In the nineteenth century, American politics ran on bribes, kickbacks, and payoffs. Before the Civil War, Andrew Jackson famously remarked: “If there is a job that a Democrat can’t do, then abolish the job.” During the postwar years, patronage became systematized into a comedy of hypocrisy. Politicians out of office would routinely accuse the ins of rewarding their friends, only to do exactly the same thing when they got the chance. Washington, Henry Adams declared, was “one dirty cesspool of vulgar corruption.”
There were good-government types, of course, but they were pathetically ineffectual, largely because they were self-righteous elitists out of touch with reality. Blinded by their own good intentions, they failed to see that corruption benefited not only the politicos who used their power for personal gain, but also ordinary people who relied on the bosses to help them with their daily problems.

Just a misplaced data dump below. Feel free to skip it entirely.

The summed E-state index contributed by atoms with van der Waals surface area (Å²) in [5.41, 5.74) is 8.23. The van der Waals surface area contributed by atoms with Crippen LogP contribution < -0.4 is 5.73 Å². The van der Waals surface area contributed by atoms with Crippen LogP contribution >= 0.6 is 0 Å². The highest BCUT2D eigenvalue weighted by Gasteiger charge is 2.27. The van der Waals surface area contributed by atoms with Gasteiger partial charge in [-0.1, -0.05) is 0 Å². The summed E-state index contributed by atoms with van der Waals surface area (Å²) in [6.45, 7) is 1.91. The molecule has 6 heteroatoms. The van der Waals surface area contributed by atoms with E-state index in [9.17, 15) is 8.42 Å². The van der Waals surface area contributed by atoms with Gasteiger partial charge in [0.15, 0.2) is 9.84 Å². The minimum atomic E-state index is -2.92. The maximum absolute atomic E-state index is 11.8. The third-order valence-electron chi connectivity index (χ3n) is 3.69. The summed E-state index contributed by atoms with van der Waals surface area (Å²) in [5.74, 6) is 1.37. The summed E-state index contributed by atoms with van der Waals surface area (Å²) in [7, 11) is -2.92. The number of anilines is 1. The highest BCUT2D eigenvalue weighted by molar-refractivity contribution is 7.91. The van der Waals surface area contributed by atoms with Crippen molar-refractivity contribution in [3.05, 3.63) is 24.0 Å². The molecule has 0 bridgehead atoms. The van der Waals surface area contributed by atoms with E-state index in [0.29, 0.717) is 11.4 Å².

One of our best historians, Richard Hofstadter, wrote about the reformers: “Single-minded concern for honesty in public service is a luxury of the middle and upper classes. The masses do not care deeply about the honesty of public servants unless it promises to lead to some human fruition, some measurable easing of the difficulties of life. If a choice is necessary, the populace of an American city will choose kindness over honesty.” In 1884, these bumbling, out-of-touch elitists had a delightfully comical label attached to them—Mugwump. The complaints you hear about corruption in Afghanistan these days are emanating from our modern Mugwumps.